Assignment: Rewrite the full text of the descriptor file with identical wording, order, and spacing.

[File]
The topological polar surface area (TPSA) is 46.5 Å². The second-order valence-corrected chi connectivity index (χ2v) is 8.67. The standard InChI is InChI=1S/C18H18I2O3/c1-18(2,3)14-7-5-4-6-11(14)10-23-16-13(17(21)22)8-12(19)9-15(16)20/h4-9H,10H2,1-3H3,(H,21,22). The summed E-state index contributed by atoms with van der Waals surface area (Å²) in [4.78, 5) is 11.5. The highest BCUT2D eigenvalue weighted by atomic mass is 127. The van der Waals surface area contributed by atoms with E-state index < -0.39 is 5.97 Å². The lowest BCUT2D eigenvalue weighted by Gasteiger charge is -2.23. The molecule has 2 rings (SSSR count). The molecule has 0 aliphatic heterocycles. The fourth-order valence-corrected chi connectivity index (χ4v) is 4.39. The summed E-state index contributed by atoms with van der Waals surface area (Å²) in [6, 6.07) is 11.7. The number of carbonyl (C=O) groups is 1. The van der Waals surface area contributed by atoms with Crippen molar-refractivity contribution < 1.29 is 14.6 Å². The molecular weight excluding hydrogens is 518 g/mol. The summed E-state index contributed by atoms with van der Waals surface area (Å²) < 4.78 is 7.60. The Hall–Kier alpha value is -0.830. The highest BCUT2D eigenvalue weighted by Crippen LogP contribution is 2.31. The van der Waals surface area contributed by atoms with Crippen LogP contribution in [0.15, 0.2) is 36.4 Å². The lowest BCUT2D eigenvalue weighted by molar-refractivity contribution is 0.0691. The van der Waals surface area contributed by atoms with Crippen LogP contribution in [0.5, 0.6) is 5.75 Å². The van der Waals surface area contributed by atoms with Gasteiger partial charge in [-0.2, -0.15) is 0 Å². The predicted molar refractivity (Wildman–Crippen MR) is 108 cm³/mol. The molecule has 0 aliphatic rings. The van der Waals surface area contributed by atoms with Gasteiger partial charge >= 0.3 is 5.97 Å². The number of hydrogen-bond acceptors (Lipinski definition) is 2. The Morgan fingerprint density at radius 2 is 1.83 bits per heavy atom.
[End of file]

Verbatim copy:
The topological polar surface area (TPSA) is 46.5 Å². The second-order valence-corrected chi connectivity index (χ2v) is 8.67. The standard InChI is InChI=1S/C18H18I2O3/c1-18(2,3)14-7-5-4-6-11(14)10-23-16-13(17(21)22)8-12(19)9-15(16)20/h4-9H,10H2,1-3H3,(H,21,22). The summed E-state index contributed by atoms with van der Waals surface area (Å²) in [4.78, 5) is 11.5. The highest BCUT2D eigenvalue weighted by atomic mass is 127. The van der Waals surface area contributed by atoms with E-state index < -0.39 is 5.97 Å². The lowest BCUT2D eigenvalue weighted by Gasteiger charge is -2.23. The molecule has 2 rings (SSSR count). The molecule has 0 aliphatic heterocycles. The fourth-order valence-corrected chi connectivity index (χ4v) is 4.39. The summed E-state index contributed by atoms with van der Waals surface area (Å²) in [6, 6.07) is 11.7. The number of carbonyl (C=O) groups is 1. The van der Waals surface area contributed by atoms with Crippen molar-refractivity contribution < 1.29 is 14.6 Å². The molecular weight excluding hydrogens is 518 g/mol. The summed E-state index contributed by atoms with van der Waals surface area (Å²) < 4.78 is 7.60. The Hall–Kier alpha value is -0.830. The highest BCUT2D eigenvalue weighted by Crippen LogP contribution is 2.31. The van der Waals surface area contributed by atoms with Crippen LogP contribution in [0.15, 0.2) is 36.4 Å². The lowest BCUT2D eigenvalue weighted by molar-refractivity contribution is 0.0691. The van der Waals surface area contributed by atoms with Crippen LogP contribution in [0.5, 0.6) is 5.75 Å². The van der Waals surface area contributed by atoms with Gasteiger partial charge in [-0.2, -0.15) is 0 Å². The predicted molar refractivity (Wildman–Crippen MR) is 108 cm³/mol. The molecule has 0 aliphatic rings. The van der Waals surface area contributed by atoms with Gasteiger partial charge >= 0.3 is 5.97 Å². The number of hydrogen-bond acceptors (Lipinski definition) is 2. The Morgan fingerprint density at radius 2 is 1.83 bits per heavy atom.